Happy Birthday to the father of blood banks, Dr. Charles Drew! Drew was born on June 3, 1904, in Washington, D.C. He was the son of a carpet layer. During his youth, he enjoyed playing sports and showed great talent. After graduating high school, he attended Amherst College on a sports scholarship.
He is known for his development of ways to process and store blood plasma in “blood banks.” He served as director of the blood plasma programs in the United States and Great Britain. He later resigned the position after the ruling that blood from African Americans would be segregated. Dr. Charles Drew died on April 1, 1950.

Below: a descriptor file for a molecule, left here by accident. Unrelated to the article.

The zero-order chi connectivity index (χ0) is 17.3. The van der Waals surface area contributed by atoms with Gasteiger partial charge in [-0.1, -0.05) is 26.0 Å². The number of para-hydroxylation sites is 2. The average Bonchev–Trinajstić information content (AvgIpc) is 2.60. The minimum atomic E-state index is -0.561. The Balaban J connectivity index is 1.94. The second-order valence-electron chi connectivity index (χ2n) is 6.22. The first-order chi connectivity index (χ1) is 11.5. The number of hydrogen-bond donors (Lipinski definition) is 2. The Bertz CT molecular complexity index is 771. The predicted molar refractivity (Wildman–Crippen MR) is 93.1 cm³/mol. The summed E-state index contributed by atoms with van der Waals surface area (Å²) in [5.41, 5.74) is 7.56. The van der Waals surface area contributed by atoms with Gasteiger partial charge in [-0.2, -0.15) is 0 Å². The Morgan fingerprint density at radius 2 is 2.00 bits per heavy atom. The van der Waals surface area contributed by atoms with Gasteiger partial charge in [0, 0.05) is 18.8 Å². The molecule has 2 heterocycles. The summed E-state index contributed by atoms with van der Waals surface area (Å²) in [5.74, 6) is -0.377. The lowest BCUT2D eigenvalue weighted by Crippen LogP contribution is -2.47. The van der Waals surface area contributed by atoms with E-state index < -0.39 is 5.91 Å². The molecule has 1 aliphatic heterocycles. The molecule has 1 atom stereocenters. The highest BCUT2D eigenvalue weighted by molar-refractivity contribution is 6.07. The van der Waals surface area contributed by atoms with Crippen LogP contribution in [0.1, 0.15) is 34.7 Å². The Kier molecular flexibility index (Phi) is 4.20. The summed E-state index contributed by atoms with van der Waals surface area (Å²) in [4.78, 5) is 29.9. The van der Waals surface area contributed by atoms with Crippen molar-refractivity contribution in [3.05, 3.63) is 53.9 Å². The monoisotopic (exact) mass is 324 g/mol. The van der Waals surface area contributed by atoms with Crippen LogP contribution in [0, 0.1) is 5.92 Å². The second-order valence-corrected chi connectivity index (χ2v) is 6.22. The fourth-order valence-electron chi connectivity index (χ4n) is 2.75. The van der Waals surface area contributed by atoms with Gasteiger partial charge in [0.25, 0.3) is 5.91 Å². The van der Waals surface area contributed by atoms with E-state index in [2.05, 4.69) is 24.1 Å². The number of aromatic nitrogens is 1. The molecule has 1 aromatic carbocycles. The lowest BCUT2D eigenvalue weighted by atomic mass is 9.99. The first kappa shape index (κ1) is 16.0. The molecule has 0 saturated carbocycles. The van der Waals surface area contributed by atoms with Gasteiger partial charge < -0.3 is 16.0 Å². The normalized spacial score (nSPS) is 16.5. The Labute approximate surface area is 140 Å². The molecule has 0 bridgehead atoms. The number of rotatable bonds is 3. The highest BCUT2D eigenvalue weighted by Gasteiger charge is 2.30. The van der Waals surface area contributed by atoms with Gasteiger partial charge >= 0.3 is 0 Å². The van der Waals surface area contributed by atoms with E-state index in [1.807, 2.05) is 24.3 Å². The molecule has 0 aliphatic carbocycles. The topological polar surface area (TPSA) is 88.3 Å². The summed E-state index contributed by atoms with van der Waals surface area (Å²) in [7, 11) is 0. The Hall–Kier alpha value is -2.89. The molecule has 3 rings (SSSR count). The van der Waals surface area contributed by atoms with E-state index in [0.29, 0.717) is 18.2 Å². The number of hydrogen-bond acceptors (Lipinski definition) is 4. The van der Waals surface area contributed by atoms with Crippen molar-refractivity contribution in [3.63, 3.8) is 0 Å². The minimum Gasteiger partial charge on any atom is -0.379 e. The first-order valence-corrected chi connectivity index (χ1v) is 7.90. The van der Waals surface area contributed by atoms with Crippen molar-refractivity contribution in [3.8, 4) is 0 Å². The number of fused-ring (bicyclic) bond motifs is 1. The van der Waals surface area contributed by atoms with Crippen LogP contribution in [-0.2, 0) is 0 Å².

Drew completed his bachelor’s degree at Amherst in 1926. He worked as a biology instructor and a coach for Morgan College, now Morgan State University, in Baltimore for two years. In 1928, he applied to medical schools and enrolled at McGill University in Montreal, Canada.
While at McGill University, he excelled at his studies and was one of the students in his class. He won a prize in neuroanatomy. Graduating in 1933, Drew was second in his class and earned both Doctor of Medicine and Master of Surgery degrees. He went on to do his internship and residency at the Royal Victoria Hospital and the Montreal General Hospital. Drew studied along with Dr. John Beattie, the two examined problems and issues regarding blood transfusions. Drew developed a method for processing and preserving blood plasma, or blood without cells. He became known as the “Father of Blood Banks.”